Kote runs the Waystone Inn in the tiny, isolated town of Newarre. One day, a man called The Chronicler appears claiming to know Kote’s true identity and begs to be allowed to write the memoir of the King Killer. Kote agrees and gives the man three days. The Name of the Wind constitutes the first. Kvothe, Kote’s real name, was born Edema Ruh, one the most talented groups of actors and musicians in all the Four Corners of Civilization. When he is suddenly orphaned at a young age, he sets out to attend the University, where a talented student can learn the likes of Math, Chemistry, Medicine, Rhetoric, and even Magic.
Let me begin by saying that this book is massive, as is its sequel. This one clocks in at 662 pages of dense content. It is not something I picked up lightly, and I probably wouldn’t have picked it up at all if my 11-year-old self hadn’t had a huge crush on this guy who, once we entered the age of Facebook, quoted this series constantly. It piqued my interest, it was fantasy, which I loved, and he kept posting about it, so I decided I had to give it a try. Still, it was very big, and I didn’t end up reading it until about 2014, by which time I was determined to find out why this book was supposedly amazing.
I checked it out of the library about five times because I kept getting lost or interested in other books, but I finally locked myself in my room and finished the second half in two or three days. It was actually pretty good once I got into it, but I had to force myself to stop thinking about why people liked it before I could enjoy it. The narrative flies all over the place and Kvothe experiences a lot of different situations and feelings, so I feel that there’s something to appeal to everyone here if you don’t mind getting through whatever parts you don’t like.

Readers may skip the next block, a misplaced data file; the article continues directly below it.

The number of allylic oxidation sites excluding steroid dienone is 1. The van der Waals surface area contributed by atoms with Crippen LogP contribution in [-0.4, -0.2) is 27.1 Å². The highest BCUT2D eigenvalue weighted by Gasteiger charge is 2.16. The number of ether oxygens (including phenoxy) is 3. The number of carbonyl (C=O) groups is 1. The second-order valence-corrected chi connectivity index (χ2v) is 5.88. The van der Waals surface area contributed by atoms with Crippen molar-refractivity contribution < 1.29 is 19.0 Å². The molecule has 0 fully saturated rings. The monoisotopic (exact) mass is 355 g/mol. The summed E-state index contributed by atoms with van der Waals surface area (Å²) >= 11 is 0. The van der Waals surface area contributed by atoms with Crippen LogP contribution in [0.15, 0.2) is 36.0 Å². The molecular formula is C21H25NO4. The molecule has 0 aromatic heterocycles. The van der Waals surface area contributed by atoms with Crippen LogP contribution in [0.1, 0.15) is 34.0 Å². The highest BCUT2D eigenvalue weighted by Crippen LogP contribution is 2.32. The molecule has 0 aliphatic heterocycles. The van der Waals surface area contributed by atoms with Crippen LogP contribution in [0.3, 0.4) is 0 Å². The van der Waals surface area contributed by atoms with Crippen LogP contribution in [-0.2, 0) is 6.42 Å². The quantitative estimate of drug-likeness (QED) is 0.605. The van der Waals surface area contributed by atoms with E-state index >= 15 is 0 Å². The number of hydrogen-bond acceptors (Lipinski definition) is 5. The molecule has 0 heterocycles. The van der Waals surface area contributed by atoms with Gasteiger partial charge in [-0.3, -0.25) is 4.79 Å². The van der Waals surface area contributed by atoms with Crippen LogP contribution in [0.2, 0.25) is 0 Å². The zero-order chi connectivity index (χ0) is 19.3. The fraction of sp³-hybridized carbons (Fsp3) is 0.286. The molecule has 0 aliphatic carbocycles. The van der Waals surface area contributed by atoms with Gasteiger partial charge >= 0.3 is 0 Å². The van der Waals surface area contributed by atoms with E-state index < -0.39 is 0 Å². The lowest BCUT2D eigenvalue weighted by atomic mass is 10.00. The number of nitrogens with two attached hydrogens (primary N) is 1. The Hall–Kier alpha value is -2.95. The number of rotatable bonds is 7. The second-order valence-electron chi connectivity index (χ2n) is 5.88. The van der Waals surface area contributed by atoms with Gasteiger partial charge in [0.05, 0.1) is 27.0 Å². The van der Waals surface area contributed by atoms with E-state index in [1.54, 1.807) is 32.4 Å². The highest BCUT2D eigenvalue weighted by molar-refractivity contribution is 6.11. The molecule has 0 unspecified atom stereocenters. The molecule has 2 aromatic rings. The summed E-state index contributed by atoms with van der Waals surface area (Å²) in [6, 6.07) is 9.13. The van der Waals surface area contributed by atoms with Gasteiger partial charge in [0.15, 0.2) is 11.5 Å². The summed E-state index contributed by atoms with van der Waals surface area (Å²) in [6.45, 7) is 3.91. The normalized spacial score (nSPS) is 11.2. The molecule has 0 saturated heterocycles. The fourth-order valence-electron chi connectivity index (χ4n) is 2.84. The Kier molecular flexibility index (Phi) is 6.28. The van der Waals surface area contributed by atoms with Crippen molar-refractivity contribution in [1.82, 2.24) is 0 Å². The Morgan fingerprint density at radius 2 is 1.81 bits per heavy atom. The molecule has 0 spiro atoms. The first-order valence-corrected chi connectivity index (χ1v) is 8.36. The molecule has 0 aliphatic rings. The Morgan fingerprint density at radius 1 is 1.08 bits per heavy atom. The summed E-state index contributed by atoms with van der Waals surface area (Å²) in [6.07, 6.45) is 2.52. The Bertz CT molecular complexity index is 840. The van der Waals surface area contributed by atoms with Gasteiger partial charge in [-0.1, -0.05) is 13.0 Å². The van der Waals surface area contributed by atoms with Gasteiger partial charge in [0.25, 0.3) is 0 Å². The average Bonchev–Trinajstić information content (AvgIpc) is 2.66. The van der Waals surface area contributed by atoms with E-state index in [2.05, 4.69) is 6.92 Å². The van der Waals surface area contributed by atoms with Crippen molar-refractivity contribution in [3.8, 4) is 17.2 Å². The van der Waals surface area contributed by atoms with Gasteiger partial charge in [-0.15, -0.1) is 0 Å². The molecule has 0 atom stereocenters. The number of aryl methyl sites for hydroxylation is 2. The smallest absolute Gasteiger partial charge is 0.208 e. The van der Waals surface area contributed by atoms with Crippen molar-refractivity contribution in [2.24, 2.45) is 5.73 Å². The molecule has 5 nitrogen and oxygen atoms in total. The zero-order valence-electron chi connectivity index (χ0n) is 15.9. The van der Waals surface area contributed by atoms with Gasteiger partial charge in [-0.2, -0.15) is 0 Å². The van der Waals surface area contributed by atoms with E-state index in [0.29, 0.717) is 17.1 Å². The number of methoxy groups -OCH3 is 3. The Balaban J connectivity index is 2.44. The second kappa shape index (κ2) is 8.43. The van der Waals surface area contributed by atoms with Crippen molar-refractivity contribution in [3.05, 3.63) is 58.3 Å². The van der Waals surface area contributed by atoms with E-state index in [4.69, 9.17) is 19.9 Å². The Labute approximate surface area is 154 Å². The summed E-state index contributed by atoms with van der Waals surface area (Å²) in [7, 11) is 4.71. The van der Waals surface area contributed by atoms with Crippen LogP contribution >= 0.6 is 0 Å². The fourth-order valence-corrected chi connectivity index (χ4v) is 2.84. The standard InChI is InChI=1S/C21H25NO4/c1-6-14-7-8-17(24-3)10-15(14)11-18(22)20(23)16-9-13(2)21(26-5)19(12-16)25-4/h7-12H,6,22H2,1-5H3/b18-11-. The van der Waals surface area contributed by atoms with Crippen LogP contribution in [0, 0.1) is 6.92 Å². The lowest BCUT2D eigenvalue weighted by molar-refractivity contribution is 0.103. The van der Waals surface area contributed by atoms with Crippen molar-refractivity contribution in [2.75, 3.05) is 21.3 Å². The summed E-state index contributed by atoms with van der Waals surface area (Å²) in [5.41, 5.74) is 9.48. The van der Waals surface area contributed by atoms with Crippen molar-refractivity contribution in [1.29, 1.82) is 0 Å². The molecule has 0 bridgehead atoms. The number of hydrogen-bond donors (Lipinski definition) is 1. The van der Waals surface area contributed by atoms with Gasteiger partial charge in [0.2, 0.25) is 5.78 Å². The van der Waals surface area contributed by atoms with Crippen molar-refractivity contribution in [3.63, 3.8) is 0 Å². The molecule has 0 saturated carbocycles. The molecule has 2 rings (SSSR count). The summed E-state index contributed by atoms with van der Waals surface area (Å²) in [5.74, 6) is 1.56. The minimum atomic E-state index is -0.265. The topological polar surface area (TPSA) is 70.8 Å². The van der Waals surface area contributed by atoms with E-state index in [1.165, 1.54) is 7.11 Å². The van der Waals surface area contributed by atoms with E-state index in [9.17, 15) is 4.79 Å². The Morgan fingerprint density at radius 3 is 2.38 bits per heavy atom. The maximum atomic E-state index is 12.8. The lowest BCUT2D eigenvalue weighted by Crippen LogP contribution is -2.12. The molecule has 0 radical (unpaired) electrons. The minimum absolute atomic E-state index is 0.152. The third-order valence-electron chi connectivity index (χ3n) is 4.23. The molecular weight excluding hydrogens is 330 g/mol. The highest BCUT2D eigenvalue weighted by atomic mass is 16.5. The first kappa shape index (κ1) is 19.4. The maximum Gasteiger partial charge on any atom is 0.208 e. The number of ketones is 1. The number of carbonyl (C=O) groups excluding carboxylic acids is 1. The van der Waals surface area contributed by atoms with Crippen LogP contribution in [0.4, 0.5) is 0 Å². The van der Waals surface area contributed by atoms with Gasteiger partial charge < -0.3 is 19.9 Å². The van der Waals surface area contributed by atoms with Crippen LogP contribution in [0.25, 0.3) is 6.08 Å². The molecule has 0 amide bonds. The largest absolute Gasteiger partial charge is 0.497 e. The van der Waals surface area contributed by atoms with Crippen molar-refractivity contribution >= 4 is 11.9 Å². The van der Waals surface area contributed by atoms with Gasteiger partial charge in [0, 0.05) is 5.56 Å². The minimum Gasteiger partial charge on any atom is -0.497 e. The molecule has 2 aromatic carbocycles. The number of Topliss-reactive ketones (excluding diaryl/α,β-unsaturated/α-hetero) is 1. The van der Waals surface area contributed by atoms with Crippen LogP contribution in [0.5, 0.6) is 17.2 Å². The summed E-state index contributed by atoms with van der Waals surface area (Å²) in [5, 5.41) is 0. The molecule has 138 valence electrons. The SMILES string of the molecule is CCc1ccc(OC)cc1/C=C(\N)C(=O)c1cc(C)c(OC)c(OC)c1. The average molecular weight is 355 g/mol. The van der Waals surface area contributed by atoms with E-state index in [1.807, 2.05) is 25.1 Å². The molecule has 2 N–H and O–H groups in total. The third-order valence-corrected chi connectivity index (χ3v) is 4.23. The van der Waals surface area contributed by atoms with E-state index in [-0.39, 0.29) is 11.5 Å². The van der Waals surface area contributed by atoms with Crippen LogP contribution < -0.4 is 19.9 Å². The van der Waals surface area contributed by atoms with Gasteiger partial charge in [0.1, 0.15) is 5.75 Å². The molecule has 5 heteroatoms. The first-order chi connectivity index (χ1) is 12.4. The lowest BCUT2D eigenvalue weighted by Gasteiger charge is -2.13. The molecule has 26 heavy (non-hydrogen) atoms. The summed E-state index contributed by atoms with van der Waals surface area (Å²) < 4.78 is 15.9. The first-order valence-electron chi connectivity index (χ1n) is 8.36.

Overall, it was quite good. I found the beginning very confusing, but then unless you’ve read reviews you don’t know that you’re in the present and SO MUCH has happened that you aren’t aware of yet. The story is mostly a narrative within the story, Kvothe dictating for The Chronicler his early life, but there are bits and pieces that take place in present day, and these the reader is not given an explanation for.
If you love big books that move at a sedated pace, this is the series for you. But if you like short, quick reads, definitely steer clear. I personally enjoyed it and will probably reread it at least once before the third book comes out, but the date for that has been TBA since 2011. Rothfuss has two young children so this could take a while. Maybe also avoid this series if you only read series that have ended.
HHC Rating: 3.75 Stars
Other reviews in this series:
Book #2 – The Wise Man’s Fear